Day In The Life Of NASCAR Driver Cole Whitt

Cole Whitt Prior To A Race At The Brickyard In Indianapolis.

The best things in NASCAR thrive under pressure. Whether it’s the engine, pit crew or driver, it’s a game of constant pressure, a game of endurance that lasts from February to November. And the team that handles it the best wins the Sprint Cup.

“Typically, you’ve got several things to do,” said 24-year old Speed Stick driver Cole Whitt about his routine for each race weekend. “Each day, you wake up around nine, go to the track and take care of all of your pre-race track duties.” 

The demands placed on a NASCAR driver throughout the season are intense. The idea that drivers get to the track, turn left for three hours and then resume their day-to-day life is false.

“After a race, you recover the rest of Sunday. You only get three days at home a week. Then you rest on Monday and try to tax your body with workouts Tuesday and Wednesday, travel again on Thursday – we’re constantly travelling or moving.”

But time at the track, both pre-race and during the race, are only two components of a busy schedule.

“You usually have media obligations both days, whether its interviews or appearances, and then the race. From the minute the checkered flag finishes, you’re essentially preparing for the next Sunday from that moment on.”

Paul Eide Spent Two Days With NASCAR Driver Cole Whitt.

This weekend, one of those appearances was for Speed Stick, signing autographs and giving away #35 T-shirts at a local Kroger grocery store, where the temperature reached the mid-90s. “I typically lose between 10-12 pounds per race. Sitting in a car is like being in a sauna for four hours.”

A test of mental endurance as much as physical, doubt can also creep into the mind of a driver during the grueling season.

“It’s really easy to get down on yourself, to doubt yourself, especially as a smaller team,” said Whitt about his crew, which is roughly half the size of the larger teams they’re competing against.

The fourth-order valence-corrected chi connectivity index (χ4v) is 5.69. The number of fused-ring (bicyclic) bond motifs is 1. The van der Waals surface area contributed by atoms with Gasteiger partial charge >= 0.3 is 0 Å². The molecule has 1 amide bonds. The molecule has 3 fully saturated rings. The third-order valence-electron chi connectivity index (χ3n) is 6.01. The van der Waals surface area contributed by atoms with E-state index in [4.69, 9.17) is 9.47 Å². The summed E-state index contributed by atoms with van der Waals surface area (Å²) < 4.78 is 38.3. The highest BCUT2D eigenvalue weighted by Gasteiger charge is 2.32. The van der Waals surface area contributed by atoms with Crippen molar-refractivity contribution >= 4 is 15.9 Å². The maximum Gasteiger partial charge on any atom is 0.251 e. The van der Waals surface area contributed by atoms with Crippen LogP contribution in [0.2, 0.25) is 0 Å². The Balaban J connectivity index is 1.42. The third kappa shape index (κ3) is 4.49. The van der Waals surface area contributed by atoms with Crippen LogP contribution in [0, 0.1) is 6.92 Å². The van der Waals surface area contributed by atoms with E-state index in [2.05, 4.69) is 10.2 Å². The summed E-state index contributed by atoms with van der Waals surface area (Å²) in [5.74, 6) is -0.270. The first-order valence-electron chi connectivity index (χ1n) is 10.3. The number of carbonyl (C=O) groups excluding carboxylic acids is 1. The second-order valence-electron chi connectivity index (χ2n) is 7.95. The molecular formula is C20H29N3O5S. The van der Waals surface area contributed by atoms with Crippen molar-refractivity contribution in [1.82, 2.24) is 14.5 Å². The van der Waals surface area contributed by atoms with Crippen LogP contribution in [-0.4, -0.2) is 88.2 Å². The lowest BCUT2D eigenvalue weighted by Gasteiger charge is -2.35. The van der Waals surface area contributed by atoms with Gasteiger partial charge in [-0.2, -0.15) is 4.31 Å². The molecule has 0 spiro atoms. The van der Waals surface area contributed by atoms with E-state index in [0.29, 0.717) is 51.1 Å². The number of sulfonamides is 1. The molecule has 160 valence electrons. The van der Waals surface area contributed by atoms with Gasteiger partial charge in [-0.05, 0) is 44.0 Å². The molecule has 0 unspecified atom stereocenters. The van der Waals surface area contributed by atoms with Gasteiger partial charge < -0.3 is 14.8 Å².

“It’s a different mentality here. If we’re Top 25, we are proud of our team. The team has to work as hard with half as much of the support as the big teams. But the biggest thing is staying mentally healthy and not feeling doubt.”

Part of his routine for staying healthy mentally and for the physical grind of a long season is Crossfit. With limited time during the season, Whitt fits in two or three workouts a week.

“During a race, you’re strapped down, you’re uncomfortable, it gets annoying. Sometimes those Crossfit workouts are annoying and you don’t want to do it anymore, too. It’s kind of like being in a race.”

In the middle of his second season on the Sprint Cup, the 24-year old Whitt’s #DefyTheDoubt highlight was a 13th place finish in the Geico 500 at Talladega Superspeedway, where he led the field with 21 laps remaining.

“Talladega was definitely a good weekend for us. To be able to be up front and show those guys we can race with them, a Top 15 finish was huge for us. That weekend gave us some motivation, built up some encouragement, and we have to keep building on that.”

The key to Whitt maintaining his energy throughout the season is his approach to each day.

“The biggest thing as the driver is that you’re kind of the quarterback of this team. All these guys feed off of me. So however my mentality is, whatever my level of encouragement or excitement, feeds the team. They already know the odds are stacked against them, they all know what’s going on. But each day is a new day and you build on it and just try to be the best that you can at the end.”

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I’ve been a freelance journalist since 2000 and have had my work published via AskMen, Sports Illustrated, Bleacher Report, Busted Coverage, and Autotrader. I’ve done stand-up comedy. I'm a dad, youth soccer coach, and team statistician for the oldest indoor football team in the world, the Omaha Beef. I own a design agency in Omaha, NE called little guy design. I’ve married six couples in 10 years and my Marriage to Still Married ratio is 6:6. I always say, it isn’t so much about the “love,” as it is the tasteless jokes that became vows. I started the I-80 Sports Blog to have all the work I've published located in one place and to write about things I want to write about. I don't take anything too seriously and it is a real time saver.